The Fix Crowdfunding Act (HR 4855), a bill that sailed through the House Financial Services with broad bi-partisan support, is expected to hit the House floor for a vote this coming Tuesday. A source told Crowdfund Insider that originally it was on the back-burner for later this Fall. But since the bill is not viewed as being controversial it was bumped up the legislative ladder.
Sponsored by Congressman McHenry, one of the original creators of the JOBS Act that legalized various forms of investment crowdfunding, the original language of the bill set out to improve investor protection while making the securities exemption more palatable for quality issuers. In its final form, several important aspects of the legislation were removed – including “Testing the Waters” or TTW, and raising the cap to $5 million.
TTW would enhance investor protection by allowing additional time for scrutiny of an offer while enabling issuers to see if investors were inclined to participate prior to an actual offer. TTW has become a powerful characteristic of another portion of the JOBS Act – the reinvigorated Reg A+ or Title IV.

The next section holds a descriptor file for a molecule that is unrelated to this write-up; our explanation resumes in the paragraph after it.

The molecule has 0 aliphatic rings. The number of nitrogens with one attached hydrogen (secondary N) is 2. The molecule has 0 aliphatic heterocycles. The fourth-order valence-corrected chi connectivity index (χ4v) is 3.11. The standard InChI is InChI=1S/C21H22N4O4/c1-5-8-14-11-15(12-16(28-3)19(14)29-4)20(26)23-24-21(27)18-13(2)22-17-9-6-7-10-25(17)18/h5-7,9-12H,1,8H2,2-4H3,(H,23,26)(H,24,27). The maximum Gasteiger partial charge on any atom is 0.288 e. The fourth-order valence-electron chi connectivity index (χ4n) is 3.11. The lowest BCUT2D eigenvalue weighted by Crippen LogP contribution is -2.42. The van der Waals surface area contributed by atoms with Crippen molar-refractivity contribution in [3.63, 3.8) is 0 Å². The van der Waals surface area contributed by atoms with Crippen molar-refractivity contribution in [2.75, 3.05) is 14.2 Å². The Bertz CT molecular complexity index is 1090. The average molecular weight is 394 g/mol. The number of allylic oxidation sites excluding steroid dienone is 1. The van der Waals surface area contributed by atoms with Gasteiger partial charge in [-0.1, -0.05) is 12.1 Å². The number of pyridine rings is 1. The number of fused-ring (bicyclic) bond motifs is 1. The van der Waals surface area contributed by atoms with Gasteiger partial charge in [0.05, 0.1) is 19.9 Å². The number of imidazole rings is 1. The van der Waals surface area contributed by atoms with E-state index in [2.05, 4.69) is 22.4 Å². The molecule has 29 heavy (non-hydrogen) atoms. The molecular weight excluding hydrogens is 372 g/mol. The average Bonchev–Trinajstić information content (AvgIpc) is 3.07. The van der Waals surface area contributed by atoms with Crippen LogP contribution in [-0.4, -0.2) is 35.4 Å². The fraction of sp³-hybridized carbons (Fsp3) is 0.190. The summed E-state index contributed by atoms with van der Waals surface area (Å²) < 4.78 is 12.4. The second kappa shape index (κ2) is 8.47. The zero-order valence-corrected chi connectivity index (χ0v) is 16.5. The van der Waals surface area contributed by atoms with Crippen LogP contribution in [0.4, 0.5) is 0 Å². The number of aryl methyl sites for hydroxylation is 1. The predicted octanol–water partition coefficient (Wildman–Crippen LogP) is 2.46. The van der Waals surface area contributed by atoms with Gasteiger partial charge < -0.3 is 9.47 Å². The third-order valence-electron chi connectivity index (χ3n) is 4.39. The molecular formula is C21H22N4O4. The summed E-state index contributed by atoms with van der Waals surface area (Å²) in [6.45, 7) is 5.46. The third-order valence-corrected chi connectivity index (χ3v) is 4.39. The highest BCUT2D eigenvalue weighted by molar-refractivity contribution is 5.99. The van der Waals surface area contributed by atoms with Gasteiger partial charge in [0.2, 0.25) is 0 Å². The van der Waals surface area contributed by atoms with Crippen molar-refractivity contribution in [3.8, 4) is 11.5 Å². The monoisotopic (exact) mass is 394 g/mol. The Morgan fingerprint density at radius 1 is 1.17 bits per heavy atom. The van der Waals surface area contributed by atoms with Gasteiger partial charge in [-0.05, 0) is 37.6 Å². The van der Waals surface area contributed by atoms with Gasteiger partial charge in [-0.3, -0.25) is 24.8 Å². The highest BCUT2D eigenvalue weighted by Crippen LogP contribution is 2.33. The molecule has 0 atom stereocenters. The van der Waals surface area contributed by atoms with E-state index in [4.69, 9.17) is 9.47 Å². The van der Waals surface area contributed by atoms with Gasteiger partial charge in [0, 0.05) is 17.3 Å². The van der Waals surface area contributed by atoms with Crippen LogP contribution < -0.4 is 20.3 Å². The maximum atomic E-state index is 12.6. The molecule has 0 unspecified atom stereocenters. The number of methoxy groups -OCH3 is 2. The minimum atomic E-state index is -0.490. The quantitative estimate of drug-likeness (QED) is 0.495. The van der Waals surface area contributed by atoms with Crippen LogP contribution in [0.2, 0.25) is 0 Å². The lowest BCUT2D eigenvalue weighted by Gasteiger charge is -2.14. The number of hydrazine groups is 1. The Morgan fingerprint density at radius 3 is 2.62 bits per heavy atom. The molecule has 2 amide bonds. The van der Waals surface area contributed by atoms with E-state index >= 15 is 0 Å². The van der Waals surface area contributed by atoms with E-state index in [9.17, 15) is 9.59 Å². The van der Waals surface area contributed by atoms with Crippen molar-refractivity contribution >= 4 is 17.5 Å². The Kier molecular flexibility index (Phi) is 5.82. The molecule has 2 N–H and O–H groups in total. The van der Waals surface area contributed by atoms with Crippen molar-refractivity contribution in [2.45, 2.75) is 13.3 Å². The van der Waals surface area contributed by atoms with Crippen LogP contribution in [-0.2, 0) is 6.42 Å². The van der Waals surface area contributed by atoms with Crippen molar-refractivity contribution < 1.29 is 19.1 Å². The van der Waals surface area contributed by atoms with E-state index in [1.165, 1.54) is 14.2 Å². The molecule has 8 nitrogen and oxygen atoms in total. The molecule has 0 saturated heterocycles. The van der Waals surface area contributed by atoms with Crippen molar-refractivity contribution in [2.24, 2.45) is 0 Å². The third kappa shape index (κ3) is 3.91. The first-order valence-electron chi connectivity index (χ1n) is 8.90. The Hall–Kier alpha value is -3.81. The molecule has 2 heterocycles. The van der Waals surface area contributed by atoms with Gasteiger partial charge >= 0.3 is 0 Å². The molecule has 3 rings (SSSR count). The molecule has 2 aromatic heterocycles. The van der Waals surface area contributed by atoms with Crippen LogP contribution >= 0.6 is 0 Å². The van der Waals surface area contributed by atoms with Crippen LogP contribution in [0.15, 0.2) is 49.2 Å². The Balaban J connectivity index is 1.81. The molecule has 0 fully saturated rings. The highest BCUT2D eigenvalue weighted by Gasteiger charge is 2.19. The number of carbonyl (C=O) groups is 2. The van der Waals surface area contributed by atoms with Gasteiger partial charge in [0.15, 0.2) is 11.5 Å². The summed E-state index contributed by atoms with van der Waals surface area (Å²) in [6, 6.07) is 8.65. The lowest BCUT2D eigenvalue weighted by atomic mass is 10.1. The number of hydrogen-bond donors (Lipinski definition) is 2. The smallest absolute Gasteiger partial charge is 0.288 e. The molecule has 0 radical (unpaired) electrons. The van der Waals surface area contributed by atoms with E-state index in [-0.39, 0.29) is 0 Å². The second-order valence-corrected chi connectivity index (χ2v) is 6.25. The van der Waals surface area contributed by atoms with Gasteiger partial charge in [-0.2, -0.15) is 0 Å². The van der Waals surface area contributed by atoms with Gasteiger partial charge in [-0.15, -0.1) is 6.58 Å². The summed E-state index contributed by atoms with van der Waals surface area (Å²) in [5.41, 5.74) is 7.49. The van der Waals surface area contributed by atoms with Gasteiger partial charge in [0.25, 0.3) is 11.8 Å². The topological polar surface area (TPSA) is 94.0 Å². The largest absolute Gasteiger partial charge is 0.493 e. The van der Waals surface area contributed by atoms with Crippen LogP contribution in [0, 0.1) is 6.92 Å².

Raising the cap to $5 million would align it with the realities of seed funding rounds today. While many early stage rounds are less than one million, some of the more promising companies start with much more. Many industry advocates viewed an increased cap as creating a step in the capital ladder that the very best issuers would utilize thus providing access to opportunity for an investor class that has been previously excluded. The current bill, while a positive for the sector, was described by Congressman McHenry as;
“… a good bill, a necessary bill, but said there was more work to be done…”
The bill in its current form will allow for Special Purpose Vehicles (SPVs) – a common feature in other forms of private placements that will improve utilization by issuers. The bill also removes a reporting land mine that may have caused some companies to be treated more like publicly traded companies.
On another note, The Congressional Budget Office published a mandated report on HR 4855 indicating the legislation would not have any demonstrable increase in cost to the SEC nor increase the budget in any way.